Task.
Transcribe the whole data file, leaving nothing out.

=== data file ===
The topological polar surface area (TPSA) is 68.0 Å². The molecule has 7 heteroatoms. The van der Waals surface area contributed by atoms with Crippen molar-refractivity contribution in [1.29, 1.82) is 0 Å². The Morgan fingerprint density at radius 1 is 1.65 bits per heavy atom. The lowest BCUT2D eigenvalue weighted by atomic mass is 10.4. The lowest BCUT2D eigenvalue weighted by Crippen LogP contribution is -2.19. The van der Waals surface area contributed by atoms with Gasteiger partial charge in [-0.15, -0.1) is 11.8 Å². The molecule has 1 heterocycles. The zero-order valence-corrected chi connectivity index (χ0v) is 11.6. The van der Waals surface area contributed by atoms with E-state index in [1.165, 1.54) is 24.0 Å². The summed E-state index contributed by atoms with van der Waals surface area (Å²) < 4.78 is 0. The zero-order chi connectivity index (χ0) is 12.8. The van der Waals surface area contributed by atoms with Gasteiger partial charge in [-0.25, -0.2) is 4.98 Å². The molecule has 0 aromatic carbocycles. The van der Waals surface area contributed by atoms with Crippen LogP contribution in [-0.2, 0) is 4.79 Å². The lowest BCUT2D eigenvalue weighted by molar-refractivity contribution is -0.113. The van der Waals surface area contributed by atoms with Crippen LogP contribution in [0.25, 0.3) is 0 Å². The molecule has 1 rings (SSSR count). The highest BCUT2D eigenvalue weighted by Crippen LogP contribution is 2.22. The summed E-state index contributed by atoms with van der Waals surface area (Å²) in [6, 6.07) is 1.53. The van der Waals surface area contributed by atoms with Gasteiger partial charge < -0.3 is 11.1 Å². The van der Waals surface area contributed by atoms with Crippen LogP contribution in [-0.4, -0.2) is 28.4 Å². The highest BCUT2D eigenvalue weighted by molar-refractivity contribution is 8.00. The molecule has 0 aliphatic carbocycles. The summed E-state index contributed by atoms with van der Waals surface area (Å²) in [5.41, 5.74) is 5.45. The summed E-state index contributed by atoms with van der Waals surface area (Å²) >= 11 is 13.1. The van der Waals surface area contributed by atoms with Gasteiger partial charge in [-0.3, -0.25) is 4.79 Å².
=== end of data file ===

The topological polar surface area (TPSA) is 68.0 Å². The molecule has 7 heteroatoms. The van der Waals surface area contributed by atoms with Crippen molar-refractivity contribution in [1.29, 1.82) is 0 Å². The Morgan fingerprint density at radius 1 is 1.65 bits per heavy atom. The lowest BCUT2D eigenvalue weighted by atomic mass is 10.4. The lowest BCUT2D eigenvalue weighted by Crippen LogP contribution is -2.19. The van der Waals surface area contributed by atoms with Gasteiger partial charge in [-0.15, -0.1) is 11.8 Å². The molecule has 1 heterocycles. The zero-order valence-corrected chi connectivity index (χ0v) is 11.6. The van der Waals surface area contributed by atoms with E-state index in [1.165, 1.54) is 24.0 Å². The summed E-state index contributed by atoms with van der Waals surface area (Å²) < 4.78 is 0. The zero-order chi connectivity index (χ0) is 12.8. The van der Waals surface area contributed by atoms with Gasteiger partial charge in [-0.25, -0.2) is 4.98 Å². The molecule has 0 aromatic carbocycles. The van der Waals surface area contributed by atoms with Crippen LogP contribution in [-0.2, 0) is 4.79 Å². The lowest BCUT2D eigenvalue weighted by molar-refractivity contribution is -0.113. The van der Waals surface area contributed by atoms with Crippen LogP contribution in [0.25, 0.3) is 0 Å². The molecule has 1 rings (SSSR count). The highest BCUT2D eigenvalue weighted by Crippen LogP contribution is 2.22. The summed E-state index contributed by atoms with van der Waals surface area (Å²) in [6, 6.07) is 1.53. The van der Waals surface area contributed by atoms with Gasteiger partial charge < -0.3 is 11.1 Å². The van der Waals surface area contributed by atoms with Crippen LogP contribution in [-0.4, -0.2) is 28.4 Å². The highest BCUT2D eigenvalue weighted by molar-refractivity contribution is 8.00. The molecule has 0 aliphatic carbocycles. The summed E-state index contributed by atoms with van der Waals surface area (Å²) in [5.41, 5.74) is 5.45. The summed E-state index contributed by atoms with van der Waals surface area (Å²) >= 11 is 13.1. The van der Waals surface area contributed by atoms with Gasteiger partial charge in [-0.3, -0.25) is 4.79 Å².